I, however, didn’t have any particular expectations. Last December, when Karyn and I went to visit our daughter Eliza in Beirut, we’d traveled to the desert in Jordan and I’d been blown away by Petra. But a few years back, when we took a group to Southeast Asia, I’d been unimpressed by Siem Riep in Cambodia. What I felt more than anything in Cambodia was the history of trauma that permeated the place.

The top world heritage sites are often mobbed with tourists and hawkers and sometimes beggars. Often you can barely walk because of the crowds and are constantly dodging people posing for themselves with selfie sticks. I didn’t know what to expect of Machu Picchu, but I wasn’t holding it up as the highlight of my time in Peru.

So, I really didn’t know what to expect of Machu Picchu.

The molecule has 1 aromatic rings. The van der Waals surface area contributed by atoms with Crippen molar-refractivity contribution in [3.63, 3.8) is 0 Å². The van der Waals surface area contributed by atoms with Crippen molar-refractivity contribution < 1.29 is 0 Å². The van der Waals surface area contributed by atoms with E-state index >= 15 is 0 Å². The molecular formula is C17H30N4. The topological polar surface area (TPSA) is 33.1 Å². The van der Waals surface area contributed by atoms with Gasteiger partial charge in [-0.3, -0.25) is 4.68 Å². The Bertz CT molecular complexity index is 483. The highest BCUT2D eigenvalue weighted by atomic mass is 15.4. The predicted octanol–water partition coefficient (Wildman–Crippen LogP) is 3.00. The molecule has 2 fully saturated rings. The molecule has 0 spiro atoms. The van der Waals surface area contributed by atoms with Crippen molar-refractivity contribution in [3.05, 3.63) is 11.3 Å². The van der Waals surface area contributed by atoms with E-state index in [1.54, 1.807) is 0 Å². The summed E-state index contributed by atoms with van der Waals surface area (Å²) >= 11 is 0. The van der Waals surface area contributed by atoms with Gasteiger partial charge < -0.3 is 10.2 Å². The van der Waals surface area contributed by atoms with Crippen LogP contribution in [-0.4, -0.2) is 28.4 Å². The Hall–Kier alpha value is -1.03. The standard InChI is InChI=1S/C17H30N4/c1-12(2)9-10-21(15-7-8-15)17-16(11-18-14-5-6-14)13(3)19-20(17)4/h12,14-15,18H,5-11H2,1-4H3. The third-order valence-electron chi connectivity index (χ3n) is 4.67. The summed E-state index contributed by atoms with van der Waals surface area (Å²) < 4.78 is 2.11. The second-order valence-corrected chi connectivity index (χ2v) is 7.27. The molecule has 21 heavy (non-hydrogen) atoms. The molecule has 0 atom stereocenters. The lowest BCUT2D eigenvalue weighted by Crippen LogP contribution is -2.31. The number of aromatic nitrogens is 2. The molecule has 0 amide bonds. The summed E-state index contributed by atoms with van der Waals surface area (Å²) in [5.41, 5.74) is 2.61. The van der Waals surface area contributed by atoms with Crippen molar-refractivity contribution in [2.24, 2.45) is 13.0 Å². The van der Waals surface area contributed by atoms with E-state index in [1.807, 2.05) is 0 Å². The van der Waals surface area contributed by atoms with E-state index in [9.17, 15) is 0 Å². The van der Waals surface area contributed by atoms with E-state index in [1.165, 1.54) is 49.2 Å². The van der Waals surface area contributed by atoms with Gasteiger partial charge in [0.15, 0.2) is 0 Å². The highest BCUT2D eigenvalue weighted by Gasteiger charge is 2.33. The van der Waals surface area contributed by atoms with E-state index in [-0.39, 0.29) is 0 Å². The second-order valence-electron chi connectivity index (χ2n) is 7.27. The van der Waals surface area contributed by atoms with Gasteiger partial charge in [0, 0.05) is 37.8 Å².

A woman in a uniform came up the hill, checking for everyone’s bus ticket and passport, efficiently stamping them as she moved through the line.

Across from us, on the wall on the other side of the river, there was a beautiful carving. “It’s not an ancient carving,” Lourdes, one of our guides for the day told us, “They’re making them right now.”

We walked under a bridge covered with small padlocks locked up and down the mesh walls, each one a declaration of love. Mom, you were the first one to tell me about this tradition after your first trip to France more than 40 years ago, after Dad’s stinging abandonment. It was when Dad left, when you were 43 and I was 14, that you got your first passport and started to travel. You never stopped until age stopped.

I didn’t get my first passport until after I was 40, and just like you, I don’t want to stop traveling.